My goals going into the race:
- Goal A: Beat my best half marathon time from last year, which was 2:22:53 at the 2012 Chicago Half Marathon.
- Goal B: Break 2:20:00.
Kim very graciously offered to pace me for this race. She had paced me at the Chicago Half Marathon last year, so I knew that I was in good hands with her and that she would push me in a good way.
I felt pretty prepared going into this race. The course ran along the Des Plaines River Trail. I'd heard many folks praise the trail's crushed gravel surface for being more friendly on a runner's joints than the usual asphalt or concrete. This was reassuring as I've been dealing with some IT band flare-ups in the past few weeks (and resulting in many evening dates with my foam roller).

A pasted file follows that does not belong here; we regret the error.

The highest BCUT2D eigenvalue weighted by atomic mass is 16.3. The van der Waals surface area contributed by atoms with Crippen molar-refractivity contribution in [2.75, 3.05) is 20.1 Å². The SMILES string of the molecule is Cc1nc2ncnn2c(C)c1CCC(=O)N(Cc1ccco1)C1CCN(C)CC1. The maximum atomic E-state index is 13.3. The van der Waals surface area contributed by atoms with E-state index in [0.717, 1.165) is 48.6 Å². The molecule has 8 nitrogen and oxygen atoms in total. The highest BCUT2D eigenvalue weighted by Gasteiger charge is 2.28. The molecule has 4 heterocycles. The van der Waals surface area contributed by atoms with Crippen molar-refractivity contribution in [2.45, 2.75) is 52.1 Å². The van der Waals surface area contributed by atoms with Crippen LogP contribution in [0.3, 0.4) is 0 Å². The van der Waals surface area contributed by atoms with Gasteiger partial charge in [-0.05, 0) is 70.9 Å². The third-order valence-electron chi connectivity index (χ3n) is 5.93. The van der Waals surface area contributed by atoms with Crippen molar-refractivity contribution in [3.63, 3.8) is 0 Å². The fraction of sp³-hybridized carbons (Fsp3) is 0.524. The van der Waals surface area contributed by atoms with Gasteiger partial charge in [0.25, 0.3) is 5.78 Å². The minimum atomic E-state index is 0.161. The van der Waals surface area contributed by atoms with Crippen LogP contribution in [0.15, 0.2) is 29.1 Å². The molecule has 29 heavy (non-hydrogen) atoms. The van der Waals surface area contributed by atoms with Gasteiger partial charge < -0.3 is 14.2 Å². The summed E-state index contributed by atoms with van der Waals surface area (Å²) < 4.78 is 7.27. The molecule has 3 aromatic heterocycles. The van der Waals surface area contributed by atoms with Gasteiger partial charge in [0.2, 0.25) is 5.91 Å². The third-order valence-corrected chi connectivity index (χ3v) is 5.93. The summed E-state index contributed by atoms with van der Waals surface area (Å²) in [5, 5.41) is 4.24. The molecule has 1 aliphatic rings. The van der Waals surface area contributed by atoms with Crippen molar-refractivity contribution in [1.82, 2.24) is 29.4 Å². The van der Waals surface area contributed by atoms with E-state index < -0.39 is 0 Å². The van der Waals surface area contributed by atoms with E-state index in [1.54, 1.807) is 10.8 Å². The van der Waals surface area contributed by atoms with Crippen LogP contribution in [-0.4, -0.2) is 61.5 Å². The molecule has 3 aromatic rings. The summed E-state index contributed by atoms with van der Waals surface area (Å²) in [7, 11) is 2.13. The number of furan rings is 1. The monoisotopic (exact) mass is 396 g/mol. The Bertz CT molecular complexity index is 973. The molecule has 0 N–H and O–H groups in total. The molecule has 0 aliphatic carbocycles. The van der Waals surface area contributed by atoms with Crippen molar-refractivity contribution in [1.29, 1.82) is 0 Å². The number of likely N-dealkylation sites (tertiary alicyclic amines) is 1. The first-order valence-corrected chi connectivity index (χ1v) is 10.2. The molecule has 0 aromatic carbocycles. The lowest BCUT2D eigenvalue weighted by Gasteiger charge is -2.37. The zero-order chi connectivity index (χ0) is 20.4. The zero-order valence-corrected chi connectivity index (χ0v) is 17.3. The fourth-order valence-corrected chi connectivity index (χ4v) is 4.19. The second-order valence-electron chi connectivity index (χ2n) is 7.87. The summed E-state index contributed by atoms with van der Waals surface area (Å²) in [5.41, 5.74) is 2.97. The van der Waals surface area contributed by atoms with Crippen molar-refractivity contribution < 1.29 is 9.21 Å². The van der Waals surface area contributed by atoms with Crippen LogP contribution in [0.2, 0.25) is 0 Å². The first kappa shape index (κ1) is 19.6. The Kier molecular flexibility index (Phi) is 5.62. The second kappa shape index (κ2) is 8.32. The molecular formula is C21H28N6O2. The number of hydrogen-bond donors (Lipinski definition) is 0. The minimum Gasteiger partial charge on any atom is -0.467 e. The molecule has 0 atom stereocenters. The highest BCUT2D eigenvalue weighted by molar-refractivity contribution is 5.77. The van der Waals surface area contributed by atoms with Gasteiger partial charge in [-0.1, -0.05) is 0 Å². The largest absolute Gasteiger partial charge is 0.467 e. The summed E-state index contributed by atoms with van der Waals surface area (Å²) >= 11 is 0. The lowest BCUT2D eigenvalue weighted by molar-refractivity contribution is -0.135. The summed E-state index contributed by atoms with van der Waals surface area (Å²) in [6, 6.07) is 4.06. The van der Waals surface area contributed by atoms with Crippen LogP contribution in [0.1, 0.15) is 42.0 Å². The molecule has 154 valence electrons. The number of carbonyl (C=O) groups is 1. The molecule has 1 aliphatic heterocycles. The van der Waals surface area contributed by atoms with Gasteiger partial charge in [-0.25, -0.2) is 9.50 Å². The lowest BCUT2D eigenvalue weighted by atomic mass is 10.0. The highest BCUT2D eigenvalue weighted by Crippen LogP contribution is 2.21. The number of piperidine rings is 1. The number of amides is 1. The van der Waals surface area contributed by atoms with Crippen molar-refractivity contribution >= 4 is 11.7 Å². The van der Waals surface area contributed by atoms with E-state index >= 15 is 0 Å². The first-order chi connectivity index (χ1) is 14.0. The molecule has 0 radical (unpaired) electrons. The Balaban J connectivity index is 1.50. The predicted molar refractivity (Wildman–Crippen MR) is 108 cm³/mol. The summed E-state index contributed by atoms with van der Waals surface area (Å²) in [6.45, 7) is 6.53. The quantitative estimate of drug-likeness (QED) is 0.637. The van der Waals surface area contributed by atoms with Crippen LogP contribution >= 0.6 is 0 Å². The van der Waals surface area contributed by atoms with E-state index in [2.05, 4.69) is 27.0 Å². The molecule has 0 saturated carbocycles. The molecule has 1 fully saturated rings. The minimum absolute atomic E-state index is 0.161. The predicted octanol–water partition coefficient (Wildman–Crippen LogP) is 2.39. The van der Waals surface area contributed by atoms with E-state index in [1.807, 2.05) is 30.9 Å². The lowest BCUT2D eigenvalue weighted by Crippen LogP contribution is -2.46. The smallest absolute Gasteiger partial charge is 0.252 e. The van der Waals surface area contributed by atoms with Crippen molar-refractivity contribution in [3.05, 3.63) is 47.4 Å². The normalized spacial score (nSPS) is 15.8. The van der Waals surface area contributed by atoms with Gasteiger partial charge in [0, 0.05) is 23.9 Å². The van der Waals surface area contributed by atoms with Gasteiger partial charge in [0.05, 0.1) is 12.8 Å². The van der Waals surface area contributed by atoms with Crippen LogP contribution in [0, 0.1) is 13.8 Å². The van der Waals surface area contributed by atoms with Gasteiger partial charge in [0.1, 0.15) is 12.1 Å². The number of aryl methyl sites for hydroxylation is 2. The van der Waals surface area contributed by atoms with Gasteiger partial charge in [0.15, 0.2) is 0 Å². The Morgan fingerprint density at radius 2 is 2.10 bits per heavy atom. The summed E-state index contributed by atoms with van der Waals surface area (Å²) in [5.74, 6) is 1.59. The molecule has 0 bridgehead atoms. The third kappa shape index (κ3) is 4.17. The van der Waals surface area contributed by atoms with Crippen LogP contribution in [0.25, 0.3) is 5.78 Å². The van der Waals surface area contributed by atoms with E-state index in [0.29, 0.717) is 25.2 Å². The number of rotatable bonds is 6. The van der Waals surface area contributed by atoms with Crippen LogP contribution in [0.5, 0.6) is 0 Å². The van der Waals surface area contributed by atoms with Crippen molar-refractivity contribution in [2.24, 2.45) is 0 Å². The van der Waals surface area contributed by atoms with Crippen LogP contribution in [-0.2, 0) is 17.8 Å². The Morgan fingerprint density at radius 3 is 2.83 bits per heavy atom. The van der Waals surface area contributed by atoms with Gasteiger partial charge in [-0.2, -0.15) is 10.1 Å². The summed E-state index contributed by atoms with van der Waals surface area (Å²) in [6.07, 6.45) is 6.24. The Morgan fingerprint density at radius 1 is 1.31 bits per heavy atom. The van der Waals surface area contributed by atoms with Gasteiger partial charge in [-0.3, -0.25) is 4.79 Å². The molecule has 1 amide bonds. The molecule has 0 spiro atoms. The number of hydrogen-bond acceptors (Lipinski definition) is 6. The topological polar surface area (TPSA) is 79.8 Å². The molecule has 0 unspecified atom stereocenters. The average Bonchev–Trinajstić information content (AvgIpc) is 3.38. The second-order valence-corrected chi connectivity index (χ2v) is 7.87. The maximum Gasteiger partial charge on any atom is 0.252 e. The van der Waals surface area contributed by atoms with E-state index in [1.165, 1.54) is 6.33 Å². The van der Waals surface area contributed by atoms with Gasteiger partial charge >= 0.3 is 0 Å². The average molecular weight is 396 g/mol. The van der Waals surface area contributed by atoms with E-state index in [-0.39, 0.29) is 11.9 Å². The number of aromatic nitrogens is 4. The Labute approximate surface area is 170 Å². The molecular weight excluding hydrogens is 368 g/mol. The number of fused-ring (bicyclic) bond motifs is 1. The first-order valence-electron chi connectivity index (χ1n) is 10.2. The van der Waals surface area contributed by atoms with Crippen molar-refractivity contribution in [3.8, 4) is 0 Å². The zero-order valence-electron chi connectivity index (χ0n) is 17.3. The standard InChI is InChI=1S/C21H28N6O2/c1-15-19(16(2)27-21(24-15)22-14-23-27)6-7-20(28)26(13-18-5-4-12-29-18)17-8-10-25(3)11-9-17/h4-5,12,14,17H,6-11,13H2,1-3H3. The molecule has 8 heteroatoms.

Unfortunately I spent way, way too much time and consideration debating which pair of running shoes to wear for the race. I've said many times that my Asics Gel Cumulus shoes are my workhorse shoes for longer distances. However, I have one pair with over 250 miles on them, which is a little too close to retirement for my liking, and another pair with only 11 miles on them which was a little too new. I considered wearing my Mizuno Wave Riders, which have appropriate mileage but I've had major blister issues with them in the past. In the end I went with the older pair of Asics. I figured that the softer trail surface would help cushion any old-shoe issues (literally and figuratively).